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Council budget vote splits on race lines

Councilors of color call for deeper cuts to Boston Police Dept. budget

Yawu Miller
Yawu Miller is the former senior editor of the Bay State Banner. He has written for the Banner since 1988.... VIEW BIO
Council budget vote splits on race lines
City Council President Kim Janey. Screen grab

Boston City Councilors voted eight to five in favor Mayor Martin Walsh’s fiscal year 2021 operating budget last Wednesday after more than two hours of discussion.

The vote came after lobbying on one side from activists and councilors who called for a “no” vote and advocated cutting 10% from the Boston Police Department budget to fund youth services, housing and social services, and on the other side from city officials and nonprofits receiving city funding who argued for a “yes” vote.

The vote broke mostly along racial lines, with most of the body’s Black and Latino members arguing that a “no” vote would advance racial justice, while a “yes” vote would support incremental change. All of the council’s white members voted in support of the budget.

“There is a side to take,” said City Council President Kim Janey, who cast a “no” vote. “And that’s the side of justice. And that’s where I want to stand today.”

Voting against the budget were Janey and councilors Ricardo Arroyo, Andrea Campbell, Julia Mejia and Michelle Wu.

In advance of Wednesday’s vote, much of the Council’s attention was on the competing proposals to adjust police funding. On one side, councilors of color and a coalition of activist groups called for a 10% cut to the BPD budget, with the resulting $40 million in funding going to antiviolence efforts, education and youth programming. On the other were those who supported the Walsh administration’s call for a $12 million cut, or 2.4%, with funds coming out of the BPD’s overtime budget.

Wu pointed out that Walsh’s proposal to cut the department’s $60 million overtime budget would not necessarily diminish the overtime hours officers work or their pay. Without a clear commitment to reducing overtime, city officials would simply draw on contingency funding to pay for police overtime, Wu said.

“Our budget should represent meaningful change, not empty symbolism & budgetary sleight of hand,” she tweeted.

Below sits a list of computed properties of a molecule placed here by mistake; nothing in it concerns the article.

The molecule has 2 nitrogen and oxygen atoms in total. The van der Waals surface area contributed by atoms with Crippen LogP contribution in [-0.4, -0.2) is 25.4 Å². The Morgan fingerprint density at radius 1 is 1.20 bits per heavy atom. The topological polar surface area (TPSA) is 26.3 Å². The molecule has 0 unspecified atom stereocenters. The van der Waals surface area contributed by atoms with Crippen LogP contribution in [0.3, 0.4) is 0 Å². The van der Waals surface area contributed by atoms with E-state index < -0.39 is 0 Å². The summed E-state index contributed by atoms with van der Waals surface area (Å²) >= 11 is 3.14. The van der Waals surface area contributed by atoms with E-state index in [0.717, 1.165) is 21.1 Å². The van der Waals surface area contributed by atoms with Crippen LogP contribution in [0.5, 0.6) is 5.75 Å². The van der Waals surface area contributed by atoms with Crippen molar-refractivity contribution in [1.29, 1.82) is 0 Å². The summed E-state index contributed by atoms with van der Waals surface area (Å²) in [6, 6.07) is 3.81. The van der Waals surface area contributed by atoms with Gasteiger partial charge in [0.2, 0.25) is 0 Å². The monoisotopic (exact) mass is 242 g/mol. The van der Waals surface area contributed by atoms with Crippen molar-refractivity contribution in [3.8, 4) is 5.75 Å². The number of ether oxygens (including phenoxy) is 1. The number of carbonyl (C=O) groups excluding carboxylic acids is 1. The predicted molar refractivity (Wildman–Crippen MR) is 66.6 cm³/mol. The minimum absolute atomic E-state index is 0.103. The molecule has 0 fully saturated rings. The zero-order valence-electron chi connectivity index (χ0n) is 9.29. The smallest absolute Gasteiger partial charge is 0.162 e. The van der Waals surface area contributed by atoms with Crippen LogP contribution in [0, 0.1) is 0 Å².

Councilor Lydia Edwards, the sole Black councilor who voted “yes,” said she received calls from those urging “no” and “yes” votes on the budget. In a statement sent to the media, she acknowledged pervasive dissatisfaction with the proposed budget.

“I know that a lot of people are frustrated by the fact that this budget doesn’t answer the cry for systemic change,” Edwards said in a written statement sent to the news media. “I agree. But the system doesn’t allow for that kind of change or even conversation.”

Other councilors who voted in favor of passing the budget cited calls from city workers who were told that the council’s refusal to pass the budget could lead to layoffs.

Councilor Kenzie Bok said the city spends too much on “over-policing” Black and brown communities and argued police spending should come down “on a timeline that is urgent” for next-year’s budget. She also called for hearing on how to cut the department’s overtime budget.

Arroyo advocated for greater investments in youth services and programs that support communities, arguing that coming budget cycles will be too tight to stake out such investments.

Wu also argued for more comprehensive change.

“The bread and butter that spreads structural racism are evasion and procrastination,” she said. “Passing this budget is a message to those [advocating for change]. It’s a message that they should be satisfied with incremental change.”

Activists with the youth group For The People issued report cards on the councilors, grading them on issues they support, including removing Boston Police officers from schools, abolition of the department’s gang database, support for the department’s cooperation with ICE and police funding. The mock report cards were pasted onto councilors’ homes and posted in public spaces.

“There’s a lot of things being done that aren’t what the people want,” said Arlyn Dionisio, an activist with the Roxbury Environmental Empowerment Project. “As an elected officials, you have to respond to what your constituents ask. There’s a big difference between 2% and 10%.”

The council voted unanimously in support of the Walsh administration’s capital budget and school budget. This year, the administration has increased the $1.2 billion Boston Public Schools budget by $80 million, the largest increase in recent years.